but that seems quite dirty as I need to (1) duplicate it everywhere and (2) it makes the context argument pointless.
"""

And I followed up with:

"""
Agreed with all above. I really miss the old env.hosts setting. It was beautifully simple.

-1 on needing another config file like invoke.yaml or whatnot. I would much prefer to monkey-patch or some kind of import hook that let me state the hosts.

It also took me a while to figure out that ctx.local is not present if no hosts are specified :(
"""

I understand Invoke provides rich config support. I would hope that included configuring from Python's fab files.

@kaptajnen

This comment has been minimized.

Show comment
Hide comment
@kaptajnen

kaptajnen Jul 19, 2018

In fabric1 I added the ability to load hosts lists with --set list=somelistfile.txt. In the fabfile I would then parse the file and modify env.hosts and env.passwords with settings from this file. This allowed me to do e.g fab task --set list=datacenter1.txt. I then had dozens of general purpose tasks I could run against predefined lists, in some cases a list per datacenter or list per logical function. I realize this may be a bit of a hack but it has suited me well for many years in my professional career.

I haven't found a way to do this in fab2 since the hosts are loaded inside the executor. I would very much like to do something similar in fab2. However it seems the paradigm in fab2 requires me to specify the hosts in the tasks. This makes it impossible to have my general purpose tasks and use it on a wide variety of servers (without using fab2 -H).

Having some kind of advanced host configuration file and being able to specify it on the command line I think would be a great addition to fabric2.

kaptajnen commented Jul 19, 2018

In fabric1 I added the ability to load hosts lists with --set list=somelistfile.txt. In the fabfile I would then parse the file and modify env.hosts and env.passwords with settings from this file. This allowed me to do e.g fab task --set list=datacenter1.txt. I then had dozens of general purpose tasks I could run against predefined lists, in some cases a list per datacenter or list per logical function. I realize this may be a bit of a hack but it has suited me well for many years in my professional career.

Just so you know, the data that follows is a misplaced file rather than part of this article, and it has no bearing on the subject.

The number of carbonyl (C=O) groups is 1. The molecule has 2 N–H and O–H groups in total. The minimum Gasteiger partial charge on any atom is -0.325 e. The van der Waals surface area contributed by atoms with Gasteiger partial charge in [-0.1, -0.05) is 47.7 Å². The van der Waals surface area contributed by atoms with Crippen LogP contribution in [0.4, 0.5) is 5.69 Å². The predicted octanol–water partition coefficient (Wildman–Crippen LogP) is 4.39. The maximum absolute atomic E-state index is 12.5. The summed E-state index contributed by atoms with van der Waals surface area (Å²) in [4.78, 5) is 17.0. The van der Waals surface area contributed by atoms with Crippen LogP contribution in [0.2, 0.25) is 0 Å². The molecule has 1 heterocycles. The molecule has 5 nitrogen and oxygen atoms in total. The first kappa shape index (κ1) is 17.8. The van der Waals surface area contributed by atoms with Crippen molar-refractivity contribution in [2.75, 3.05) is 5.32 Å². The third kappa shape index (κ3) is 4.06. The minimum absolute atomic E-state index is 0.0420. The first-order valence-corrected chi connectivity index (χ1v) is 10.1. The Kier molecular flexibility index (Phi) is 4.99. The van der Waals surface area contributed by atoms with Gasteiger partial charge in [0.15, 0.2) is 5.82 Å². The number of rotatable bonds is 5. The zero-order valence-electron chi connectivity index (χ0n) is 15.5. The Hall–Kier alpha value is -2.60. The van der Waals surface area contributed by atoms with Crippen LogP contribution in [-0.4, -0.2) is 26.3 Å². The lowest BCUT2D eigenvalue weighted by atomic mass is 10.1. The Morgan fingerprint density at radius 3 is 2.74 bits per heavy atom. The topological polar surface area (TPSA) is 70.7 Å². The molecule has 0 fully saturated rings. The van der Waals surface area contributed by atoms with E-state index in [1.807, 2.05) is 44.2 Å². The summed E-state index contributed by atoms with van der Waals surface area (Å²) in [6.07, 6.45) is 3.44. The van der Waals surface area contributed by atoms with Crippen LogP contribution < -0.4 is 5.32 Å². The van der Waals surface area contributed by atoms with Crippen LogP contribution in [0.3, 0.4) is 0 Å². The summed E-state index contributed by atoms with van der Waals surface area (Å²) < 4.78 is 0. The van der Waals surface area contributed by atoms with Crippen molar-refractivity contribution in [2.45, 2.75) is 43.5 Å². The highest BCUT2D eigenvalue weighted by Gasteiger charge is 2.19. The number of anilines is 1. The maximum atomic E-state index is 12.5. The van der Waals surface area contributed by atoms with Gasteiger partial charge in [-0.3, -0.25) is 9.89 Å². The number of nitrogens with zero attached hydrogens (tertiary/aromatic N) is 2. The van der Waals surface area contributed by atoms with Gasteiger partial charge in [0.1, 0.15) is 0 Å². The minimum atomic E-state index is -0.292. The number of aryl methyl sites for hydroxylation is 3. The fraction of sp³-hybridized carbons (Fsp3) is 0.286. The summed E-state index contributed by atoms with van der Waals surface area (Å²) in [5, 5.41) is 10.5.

I haven't found a way to do this in fab2 since the hosts are loaded inside the executor. I would very much like to do something similar in fab2. However it seems the paradigm in fab2 requires me to specify the hosts in the tasks. This makes it impossible to have my general purpose tasks and use it on a wide variety of servers (without using fab2 -H).

Having some kind of advanced host configuration file and being able to specify it on the command line I think would be a great addition to fabric2.

@benzkji

This comment has been minimized.

Show comment
Hide comment
@benzkji

benzkji Aug 5, 2018

as @grantjenks mentioned, there is advanced config support in invoke: http://docs.pyinvoke.org/en/1.1/concepts/configuration.html - so we would just need to build a yaml file, and there we go. this would/could be extended (by hand, everyone on its own for now), to support something like the env concept, as in fabric one. If one doesnt like yaml, this can be completely done in python code, as I understand.

benzkji commented Aug 5, 2018

as @grantjenks mentioned, there is advanced config support in invoke: http://docs.pyinvoke.org/en/1.1/concepts/configuration.html - so we would just need to build a yaml file, and there we go. this would/could be extended (by hand, everyone on its own for now), to support something like the env concept, as in fabric one. If one doesnt like yaml, this can be completely done in python code, as I understand.

@bitprophet

This comment has been minimized.

Show comment
Hide comment
@bitprophet

bitprophet Aug 7, 2018

Member

@benzkji Absolutely true; users can, right now, put arbitrary data in their config files (py, yml, json, eventually others) and pull that data out inside their tasks to construct Connections and Groups and whatnot. This is intentional; we don't ever want there to be only one way to handle that sort of setup, which is why the objects are all public and such.

See the very top of the ticket, too; I edited the description with a modern outlook on what this feature might look like in v2, in terms of some basic common "for un-opinionated users" helpers. I'm actually tinkering with that in a private (client-of-fabric, not fork) repo these days to see what patterns emerge.

Member

bitprophet commented Aug 7, 2018

@benzkji Absolutely true; users can, right now, put arbitrary data in their config files (py, yml, json, eventually others) and pull that data out inside their tasks to construct Connections and Groups and whatnot. This is intentional; we don't ever want there to be only one way to handle that sort of setup, which is why the objects are all public and such.

See the very top of the ticket, too; I edited the description with a modern outlook on what this feature might look like in v2, in terms of some basic common "for un-opinionated users" helpers. I'm actually tinkering with that in a private (client-of-fabric, not fork) repo these days to see what patterns emerge.

Sign up for free to join this conversation on GitHub. Already have an account? Sign in to comment